Transforming care for older people in hospital: physicians must embrace the challenge
- Created on 27 June 2012
- Last Updated on 28 December 2012
- Written by David Oliver
- Hits: 742
Published in Clinical Medicine 2012, Vol 12, No 3: 230 - 4: Professor Oliver says:
"The English National Health Service (NHS) is caught in a ‘perfect storm’ relating to older people’s care in hospital. A recent series of reports repeatedly highlights a picture of poor or variable care and a once-in-a-generation opportunity to transform services, which physicians must grasp."
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"So how can we as physicians respond to Ham’s ‘call to action’ to ensure that high-quality, safe, dignified and person-centred care for older people in our hospitals becomes the norm? First, our training, priorities and attitudes need to catch up with the impact of population ageing on the nature of modern medical practice. Hospitals and medical specialities emerged in an era when many people died in childhood or midlife of single diseases. In 2012, the main activity of general hospitals is the care of (generally older) people with (multiple) long-term conditions.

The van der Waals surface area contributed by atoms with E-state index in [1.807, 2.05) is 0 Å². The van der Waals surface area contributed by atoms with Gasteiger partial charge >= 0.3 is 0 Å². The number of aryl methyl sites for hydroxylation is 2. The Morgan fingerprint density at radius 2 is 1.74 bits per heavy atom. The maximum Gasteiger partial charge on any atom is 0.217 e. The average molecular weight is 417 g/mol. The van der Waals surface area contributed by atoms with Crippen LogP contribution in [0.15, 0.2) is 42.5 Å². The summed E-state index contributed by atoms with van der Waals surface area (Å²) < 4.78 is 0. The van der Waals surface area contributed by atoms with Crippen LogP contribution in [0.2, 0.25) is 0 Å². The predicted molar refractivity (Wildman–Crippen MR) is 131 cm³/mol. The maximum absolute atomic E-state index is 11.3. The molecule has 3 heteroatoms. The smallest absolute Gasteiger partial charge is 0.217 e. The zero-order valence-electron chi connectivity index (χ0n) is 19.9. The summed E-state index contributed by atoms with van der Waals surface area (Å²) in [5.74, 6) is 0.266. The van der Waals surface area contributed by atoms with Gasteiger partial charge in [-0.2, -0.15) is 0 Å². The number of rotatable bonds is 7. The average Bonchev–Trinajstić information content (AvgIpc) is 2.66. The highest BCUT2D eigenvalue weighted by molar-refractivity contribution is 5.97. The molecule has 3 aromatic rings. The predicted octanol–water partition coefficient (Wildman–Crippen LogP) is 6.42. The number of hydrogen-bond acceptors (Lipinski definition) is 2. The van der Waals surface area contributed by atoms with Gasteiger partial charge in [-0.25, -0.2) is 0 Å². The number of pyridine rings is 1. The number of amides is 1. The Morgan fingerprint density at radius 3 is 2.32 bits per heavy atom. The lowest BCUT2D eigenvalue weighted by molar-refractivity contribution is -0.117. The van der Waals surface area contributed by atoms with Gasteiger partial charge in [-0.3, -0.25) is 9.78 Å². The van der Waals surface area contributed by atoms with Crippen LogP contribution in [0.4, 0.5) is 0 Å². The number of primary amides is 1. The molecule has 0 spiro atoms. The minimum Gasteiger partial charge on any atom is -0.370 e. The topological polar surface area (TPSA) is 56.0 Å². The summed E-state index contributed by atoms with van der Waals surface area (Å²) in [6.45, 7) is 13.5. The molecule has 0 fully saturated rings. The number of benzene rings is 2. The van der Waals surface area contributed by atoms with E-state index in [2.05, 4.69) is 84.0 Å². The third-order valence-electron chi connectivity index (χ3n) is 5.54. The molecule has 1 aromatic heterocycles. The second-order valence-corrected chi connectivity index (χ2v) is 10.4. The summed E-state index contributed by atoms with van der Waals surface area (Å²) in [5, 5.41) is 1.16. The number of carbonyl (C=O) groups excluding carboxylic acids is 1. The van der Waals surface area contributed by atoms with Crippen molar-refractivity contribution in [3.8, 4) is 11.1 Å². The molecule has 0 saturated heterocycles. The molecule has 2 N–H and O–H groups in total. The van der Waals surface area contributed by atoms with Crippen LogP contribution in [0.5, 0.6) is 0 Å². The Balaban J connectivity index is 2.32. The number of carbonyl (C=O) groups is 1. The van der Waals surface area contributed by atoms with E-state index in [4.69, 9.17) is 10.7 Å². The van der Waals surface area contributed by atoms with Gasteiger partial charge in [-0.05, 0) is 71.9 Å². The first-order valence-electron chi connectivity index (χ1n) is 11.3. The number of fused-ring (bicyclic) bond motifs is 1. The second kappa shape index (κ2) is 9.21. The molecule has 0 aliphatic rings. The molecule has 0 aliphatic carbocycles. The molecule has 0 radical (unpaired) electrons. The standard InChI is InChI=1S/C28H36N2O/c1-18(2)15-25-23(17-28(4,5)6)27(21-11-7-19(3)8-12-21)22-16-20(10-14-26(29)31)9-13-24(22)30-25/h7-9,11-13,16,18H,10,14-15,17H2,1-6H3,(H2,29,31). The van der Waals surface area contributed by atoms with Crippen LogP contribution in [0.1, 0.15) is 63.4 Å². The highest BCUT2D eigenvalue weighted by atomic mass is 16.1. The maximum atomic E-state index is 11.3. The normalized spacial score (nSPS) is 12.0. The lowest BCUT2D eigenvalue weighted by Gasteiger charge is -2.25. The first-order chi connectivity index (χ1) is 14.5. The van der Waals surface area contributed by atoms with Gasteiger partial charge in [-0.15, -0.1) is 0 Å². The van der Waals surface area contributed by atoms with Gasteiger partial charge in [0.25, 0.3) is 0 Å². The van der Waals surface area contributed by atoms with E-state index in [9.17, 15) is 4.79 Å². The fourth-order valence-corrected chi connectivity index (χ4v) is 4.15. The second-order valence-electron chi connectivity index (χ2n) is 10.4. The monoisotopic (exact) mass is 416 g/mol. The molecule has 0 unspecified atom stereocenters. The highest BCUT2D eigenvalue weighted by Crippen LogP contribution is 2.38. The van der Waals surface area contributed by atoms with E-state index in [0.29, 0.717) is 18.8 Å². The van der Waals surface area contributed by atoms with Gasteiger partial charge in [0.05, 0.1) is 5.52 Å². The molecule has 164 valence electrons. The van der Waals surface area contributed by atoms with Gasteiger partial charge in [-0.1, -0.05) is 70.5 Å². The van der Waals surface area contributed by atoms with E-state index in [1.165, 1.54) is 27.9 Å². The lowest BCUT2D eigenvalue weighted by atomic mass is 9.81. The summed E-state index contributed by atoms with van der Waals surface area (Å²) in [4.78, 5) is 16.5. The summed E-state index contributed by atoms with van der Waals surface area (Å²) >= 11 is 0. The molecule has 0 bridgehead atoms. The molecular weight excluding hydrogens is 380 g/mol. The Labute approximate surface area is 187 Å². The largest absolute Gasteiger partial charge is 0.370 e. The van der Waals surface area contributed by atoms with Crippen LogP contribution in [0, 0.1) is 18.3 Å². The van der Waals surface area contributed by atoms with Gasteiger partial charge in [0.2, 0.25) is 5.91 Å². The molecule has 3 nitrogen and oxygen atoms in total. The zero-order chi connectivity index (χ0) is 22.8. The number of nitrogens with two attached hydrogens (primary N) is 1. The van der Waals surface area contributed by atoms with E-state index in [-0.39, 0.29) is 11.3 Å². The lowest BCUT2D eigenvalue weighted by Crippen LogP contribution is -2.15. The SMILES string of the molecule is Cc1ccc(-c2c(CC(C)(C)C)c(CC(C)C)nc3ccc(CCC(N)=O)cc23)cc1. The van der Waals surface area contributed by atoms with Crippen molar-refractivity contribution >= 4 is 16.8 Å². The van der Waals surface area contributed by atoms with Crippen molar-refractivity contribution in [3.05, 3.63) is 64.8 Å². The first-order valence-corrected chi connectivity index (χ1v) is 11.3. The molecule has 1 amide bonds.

These are often accompanied by frailty, social vulnerability, dementia, functional or sensory impairment, and compounded by acute illness. Older patients often present acutely with syndromes such as falls, immobility, delirium or non-specific ‘failure to thrive’. The care of such patients has not featured highly in traditional medical textbooks or medical training..."
"Incontinence is not just about responding to call bells and cleaning up patients. They need a diagnosis and treatment plans, which we often fail to deliver. Poor nutritional care is not merely about caring nurses helping older people to eat. It requires skilled assessment, investigation of underlying causes and medical engagement."